The PSR project entails the reclamation of three islands off Gertak Sanggul and Teluk Kumbar on the southern part of Penang island measuring 800 acres, 1,300 acres and 2,000 acres respectively. The plan to reclaim land off the southern coast is opposed by many in Penang’s civil society.
The late Consumer Association of Penang (CAP) president S M Mohamed Idris said in a statement that the fishing communities in the area had raised serious concerns over the proposed reclamation project. He added that previous reclamation projects in the state had affected the fishing communities negatively.
“For example, the fishing communities in Tanjung Tokong and Sungai Gelugor face a significantly smaller catch due to reclamation projects. Fishermen in these areas are not only forced to go further but also to spend more time and expenditure for a catch of sufficient size,” said Idris.
“Based on CAP’s observation, the reclamation projects not only lead to a shrinking fishing zone and destruction of fishing grounds but also sea pollution and sedimentation. Besides declining fish and prawn population, which make up the bulk of the fishermen’s catch, the breeding areas of cockles and mussels are also badly affected, leading to their extinction.”
Idris passed away on May 17, 2019.
Prominent activist and historian Salma Khoo Nasution too spearheaded the public’s opposition to and concerns over the PTMP, especially when it came to the reclamation of the three islands off Permatang Damar Laut, as well as the Pan Island Link highway. She started a Change.org petition against the reclamation of the three islands in May 2019, which has now received more than 115,000 signatures. In the petition, Khoo called for the National Physical Planning Council (NPPC) to reject the PSR.
However, the NPPC gave conditional approval for the PSR on April 18, 2019. Chow, in his capacity as chief minister of Penang, said the NPPC had agreed to the implementation of the project as long as it adhered to the 18 conditions set.
One of the conditions is that consideration be given to the impact the reclamation projects may have on the local community, including 805 fishermen families (a total of 3,140 people), in the context of providing new employment opportunities, relocation and opportunities in the new economy.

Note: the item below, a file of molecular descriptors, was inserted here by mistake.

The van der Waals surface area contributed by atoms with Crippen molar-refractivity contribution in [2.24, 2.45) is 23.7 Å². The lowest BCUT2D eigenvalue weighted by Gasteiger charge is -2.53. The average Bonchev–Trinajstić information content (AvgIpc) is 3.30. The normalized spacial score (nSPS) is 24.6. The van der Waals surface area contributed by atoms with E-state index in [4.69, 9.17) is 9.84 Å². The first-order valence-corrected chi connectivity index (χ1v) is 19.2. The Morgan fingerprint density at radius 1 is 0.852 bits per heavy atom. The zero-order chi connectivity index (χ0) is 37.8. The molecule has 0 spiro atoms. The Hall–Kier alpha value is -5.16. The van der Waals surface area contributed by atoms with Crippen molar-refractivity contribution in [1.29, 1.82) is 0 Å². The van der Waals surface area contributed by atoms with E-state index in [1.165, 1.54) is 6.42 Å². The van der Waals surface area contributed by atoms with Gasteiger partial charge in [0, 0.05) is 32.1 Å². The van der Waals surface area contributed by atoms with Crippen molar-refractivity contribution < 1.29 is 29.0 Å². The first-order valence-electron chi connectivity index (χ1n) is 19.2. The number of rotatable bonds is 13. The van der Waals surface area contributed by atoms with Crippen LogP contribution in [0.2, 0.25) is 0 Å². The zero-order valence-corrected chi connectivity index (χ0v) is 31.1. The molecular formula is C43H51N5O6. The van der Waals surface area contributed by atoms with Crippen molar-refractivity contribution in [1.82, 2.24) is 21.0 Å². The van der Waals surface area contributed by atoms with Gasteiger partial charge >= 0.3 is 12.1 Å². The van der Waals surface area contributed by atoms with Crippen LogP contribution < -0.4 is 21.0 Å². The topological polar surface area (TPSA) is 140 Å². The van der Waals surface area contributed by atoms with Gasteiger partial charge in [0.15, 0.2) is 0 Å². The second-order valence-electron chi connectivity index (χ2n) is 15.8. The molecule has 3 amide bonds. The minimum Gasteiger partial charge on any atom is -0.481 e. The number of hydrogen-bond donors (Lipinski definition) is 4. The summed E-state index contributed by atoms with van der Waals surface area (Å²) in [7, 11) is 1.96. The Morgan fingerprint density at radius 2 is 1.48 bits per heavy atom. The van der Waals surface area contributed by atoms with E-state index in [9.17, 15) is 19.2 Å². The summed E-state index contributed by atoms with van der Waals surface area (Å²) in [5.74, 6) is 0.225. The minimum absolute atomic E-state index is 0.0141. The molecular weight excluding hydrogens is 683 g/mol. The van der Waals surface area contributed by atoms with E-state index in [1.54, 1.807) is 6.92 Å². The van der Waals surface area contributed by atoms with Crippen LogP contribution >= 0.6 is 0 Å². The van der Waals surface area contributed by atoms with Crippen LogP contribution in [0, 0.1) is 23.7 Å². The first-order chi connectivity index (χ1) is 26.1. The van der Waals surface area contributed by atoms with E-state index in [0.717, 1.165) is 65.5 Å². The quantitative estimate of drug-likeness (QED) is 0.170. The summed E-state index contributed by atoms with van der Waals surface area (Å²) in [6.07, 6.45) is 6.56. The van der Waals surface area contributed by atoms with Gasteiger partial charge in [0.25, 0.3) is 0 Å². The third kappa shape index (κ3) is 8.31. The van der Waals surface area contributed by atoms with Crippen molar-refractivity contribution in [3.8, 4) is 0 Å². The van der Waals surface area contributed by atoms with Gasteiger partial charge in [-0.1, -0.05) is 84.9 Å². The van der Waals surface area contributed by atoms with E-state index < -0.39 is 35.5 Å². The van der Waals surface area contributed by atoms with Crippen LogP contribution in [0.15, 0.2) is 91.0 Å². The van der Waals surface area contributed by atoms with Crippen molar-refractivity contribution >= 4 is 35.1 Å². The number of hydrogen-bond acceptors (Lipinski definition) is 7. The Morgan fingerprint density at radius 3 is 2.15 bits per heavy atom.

“We will adhere to all feedback from the relevant technical departments regarding the implementation of the project in line with Section 2A(2)(b) of the Town and Country Planning Act 1976,” said Chow.
Note that the approval given by the NPPC is not the only one needed. The Penang government is also required to obtain the approval of the Department of Environment in terms of the environmental impact assessment as well as the detailed design of the reclamation project.
Despite the opposition from civil society, the state government pushed for the first highway project to start on Oct 31, 2019. The highway will link the Thean Teik Expressway to the Tun Dr Lim Chong Eu Expressway at a cost of RM851 million.
On July 1 this year, Gamuda announced that the Penang government had entered into a master agreement to confirm the appointment of SRS as the PDP for the master plan. The consortium will be paid a fee of between 5% and 5.75% based on the project cost.
Under the agreement, SRS will deliver various public transport components, including highways. Additionally, it will provide new reclamation sites comprising Islands A, B and C for the PSR project.
Gamuda will provide a funding plan that includes a RM1.3 billion bridging loan to the Penang government for the reclamation of Island A. According to a stock exchange filing, being the PDP, the company will also oversee the creation and formation of Island A under the PSR.
A transport master plan turned mega property development